The city’s updated sanctuary city policy — in which undocumented youth are now referred to immigration authorities for deportation only when convicted of a felony — survived leaked memos, threats of federal lawsuits and a mayoral veto to become law today.
But after all that, the law’s author — Supervisor David Campos, who was himself an undocumented youth (though not a felon) before he was a Harvard-educated lawyer — fears that nothing will change.
That rubs Campos raw.
“We have a strong mayor system of government, but it is not a monarchy,” Campos said during Tuesday’s Board of Supervisors meeting. “The mayor does not get to decide what laws he or she implements, or fails to implement. I simply request once again this mayor do his duty and comply with the oath of office he took and implement the law.”
Later, Campos said that he’d received no word from either the Mayor’s Office or the Juvenile Probation Office — the latter of whom would be doing the future referring or not referring of illegals to immigration authorities — that they’d instructed city officials to change their policies to fit the new law. Likewise, by late Wednesday: nothing.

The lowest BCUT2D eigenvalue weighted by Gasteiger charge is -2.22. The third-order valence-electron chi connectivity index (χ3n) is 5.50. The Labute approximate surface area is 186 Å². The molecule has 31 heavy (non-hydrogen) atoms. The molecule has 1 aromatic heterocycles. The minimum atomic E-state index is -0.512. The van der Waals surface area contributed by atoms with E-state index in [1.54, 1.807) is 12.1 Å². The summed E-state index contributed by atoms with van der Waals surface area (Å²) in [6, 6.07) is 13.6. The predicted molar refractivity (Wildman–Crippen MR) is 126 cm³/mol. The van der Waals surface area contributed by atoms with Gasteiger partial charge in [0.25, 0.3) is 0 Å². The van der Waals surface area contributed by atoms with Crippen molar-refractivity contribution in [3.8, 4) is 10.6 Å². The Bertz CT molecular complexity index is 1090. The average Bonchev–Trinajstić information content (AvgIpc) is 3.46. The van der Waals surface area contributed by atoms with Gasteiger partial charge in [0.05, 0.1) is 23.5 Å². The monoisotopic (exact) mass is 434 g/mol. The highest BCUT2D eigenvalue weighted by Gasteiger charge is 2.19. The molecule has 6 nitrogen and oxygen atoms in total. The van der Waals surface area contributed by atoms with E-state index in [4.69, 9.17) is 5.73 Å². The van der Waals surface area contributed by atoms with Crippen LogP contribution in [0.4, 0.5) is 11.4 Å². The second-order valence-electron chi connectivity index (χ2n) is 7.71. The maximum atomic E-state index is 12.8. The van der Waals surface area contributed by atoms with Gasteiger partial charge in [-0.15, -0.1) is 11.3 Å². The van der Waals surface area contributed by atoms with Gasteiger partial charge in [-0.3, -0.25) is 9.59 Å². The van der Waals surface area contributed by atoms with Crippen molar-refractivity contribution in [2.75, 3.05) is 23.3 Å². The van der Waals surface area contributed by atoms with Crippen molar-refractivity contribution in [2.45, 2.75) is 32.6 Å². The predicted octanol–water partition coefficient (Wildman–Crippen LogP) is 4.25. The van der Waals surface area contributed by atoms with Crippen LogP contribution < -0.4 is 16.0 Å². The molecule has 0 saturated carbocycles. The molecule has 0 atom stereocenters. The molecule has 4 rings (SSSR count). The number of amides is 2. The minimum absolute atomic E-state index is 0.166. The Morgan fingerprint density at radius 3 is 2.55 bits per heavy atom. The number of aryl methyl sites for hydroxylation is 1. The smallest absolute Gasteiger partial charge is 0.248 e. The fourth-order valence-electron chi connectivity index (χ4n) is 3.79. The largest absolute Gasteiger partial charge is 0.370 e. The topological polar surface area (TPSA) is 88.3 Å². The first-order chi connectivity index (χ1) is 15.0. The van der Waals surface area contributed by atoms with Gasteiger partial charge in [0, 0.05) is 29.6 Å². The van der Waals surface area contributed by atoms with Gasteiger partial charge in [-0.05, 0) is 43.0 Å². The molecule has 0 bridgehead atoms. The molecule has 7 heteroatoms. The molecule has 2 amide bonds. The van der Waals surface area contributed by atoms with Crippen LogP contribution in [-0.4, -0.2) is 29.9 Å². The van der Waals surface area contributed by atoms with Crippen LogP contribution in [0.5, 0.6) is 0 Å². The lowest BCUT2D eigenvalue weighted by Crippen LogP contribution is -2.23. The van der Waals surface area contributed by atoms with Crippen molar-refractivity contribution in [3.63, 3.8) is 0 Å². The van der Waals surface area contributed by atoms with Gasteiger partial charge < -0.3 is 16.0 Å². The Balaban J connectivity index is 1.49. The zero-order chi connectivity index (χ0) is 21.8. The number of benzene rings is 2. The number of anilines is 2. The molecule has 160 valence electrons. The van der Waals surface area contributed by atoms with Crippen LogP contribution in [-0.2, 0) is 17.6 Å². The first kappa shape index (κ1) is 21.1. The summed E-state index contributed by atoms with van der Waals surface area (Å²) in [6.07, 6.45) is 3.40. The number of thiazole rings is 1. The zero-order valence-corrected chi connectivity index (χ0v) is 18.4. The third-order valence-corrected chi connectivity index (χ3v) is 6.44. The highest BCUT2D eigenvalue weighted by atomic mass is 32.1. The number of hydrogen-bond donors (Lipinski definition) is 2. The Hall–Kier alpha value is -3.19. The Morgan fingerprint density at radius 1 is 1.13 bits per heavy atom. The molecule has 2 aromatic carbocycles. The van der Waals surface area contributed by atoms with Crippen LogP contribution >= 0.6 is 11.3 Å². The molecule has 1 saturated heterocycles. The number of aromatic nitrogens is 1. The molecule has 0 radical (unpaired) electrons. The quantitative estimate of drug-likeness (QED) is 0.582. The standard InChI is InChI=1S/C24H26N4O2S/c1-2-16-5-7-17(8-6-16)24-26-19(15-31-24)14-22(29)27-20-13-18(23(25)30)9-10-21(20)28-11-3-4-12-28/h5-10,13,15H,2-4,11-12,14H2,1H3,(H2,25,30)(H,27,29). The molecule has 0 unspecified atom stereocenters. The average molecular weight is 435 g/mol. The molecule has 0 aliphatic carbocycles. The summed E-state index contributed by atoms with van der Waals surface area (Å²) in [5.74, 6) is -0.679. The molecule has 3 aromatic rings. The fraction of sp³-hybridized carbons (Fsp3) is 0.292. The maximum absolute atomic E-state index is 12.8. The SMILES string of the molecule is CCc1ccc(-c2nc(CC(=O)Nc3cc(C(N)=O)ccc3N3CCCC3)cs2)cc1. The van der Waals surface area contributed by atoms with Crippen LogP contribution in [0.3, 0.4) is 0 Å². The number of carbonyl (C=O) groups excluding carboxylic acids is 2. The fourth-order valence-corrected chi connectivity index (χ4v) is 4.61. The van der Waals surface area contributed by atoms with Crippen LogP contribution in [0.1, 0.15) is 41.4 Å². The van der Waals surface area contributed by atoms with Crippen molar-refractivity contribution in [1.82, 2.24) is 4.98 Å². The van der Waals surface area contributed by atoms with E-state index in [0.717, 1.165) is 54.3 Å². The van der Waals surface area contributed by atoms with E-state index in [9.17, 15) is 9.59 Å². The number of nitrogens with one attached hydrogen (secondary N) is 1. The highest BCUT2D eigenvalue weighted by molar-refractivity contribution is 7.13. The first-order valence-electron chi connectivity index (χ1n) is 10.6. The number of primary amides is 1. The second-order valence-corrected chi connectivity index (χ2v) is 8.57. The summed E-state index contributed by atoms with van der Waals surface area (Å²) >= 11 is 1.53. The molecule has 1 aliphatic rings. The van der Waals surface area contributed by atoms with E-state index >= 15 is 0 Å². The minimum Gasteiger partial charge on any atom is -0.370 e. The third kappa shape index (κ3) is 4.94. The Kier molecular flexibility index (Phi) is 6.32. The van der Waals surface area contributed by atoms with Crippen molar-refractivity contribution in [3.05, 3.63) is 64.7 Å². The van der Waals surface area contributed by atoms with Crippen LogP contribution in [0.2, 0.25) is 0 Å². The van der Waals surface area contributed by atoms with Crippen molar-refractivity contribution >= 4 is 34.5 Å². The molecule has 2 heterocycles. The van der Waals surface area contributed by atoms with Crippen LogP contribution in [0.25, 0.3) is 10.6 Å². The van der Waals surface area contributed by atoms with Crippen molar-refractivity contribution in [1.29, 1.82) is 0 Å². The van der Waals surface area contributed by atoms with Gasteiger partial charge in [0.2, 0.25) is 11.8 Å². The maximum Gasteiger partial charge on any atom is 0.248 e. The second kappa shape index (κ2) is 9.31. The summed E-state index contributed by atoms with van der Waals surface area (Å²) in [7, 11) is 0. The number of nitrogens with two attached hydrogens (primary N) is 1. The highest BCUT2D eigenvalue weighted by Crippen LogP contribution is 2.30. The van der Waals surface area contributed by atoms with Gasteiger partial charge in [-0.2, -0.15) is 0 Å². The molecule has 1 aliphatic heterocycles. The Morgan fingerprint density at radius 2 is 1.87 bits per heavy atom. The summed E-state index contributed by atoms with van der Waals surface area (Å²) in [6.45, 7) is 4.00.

Granted, San Francisco’s sanctuary city policies already violate federal law (but then again, so do cannabis clubs). And last week, U.S. Attorney Joe Russoniello said in a letter local officials — though he did not specify who — could face charges, perhaps criminal charges, if they enforced the new law.
The Appeal attempted to contact the city’s Juvenile Probation Department for clarification. Several telephone messages seeking comment have yet to be returned. Ditto an e-mail (admittedly sent late Wednesday) to mayoral spokespeople, who in the past have said it is Newsom’s intention to not enforce the ordinance.
The Appeal asked Campos if he would be happy to pursue a “wait-and-see” approach.
“I don’t want to wait until I see (undocumented youth) deported” in violation of current city law, he said.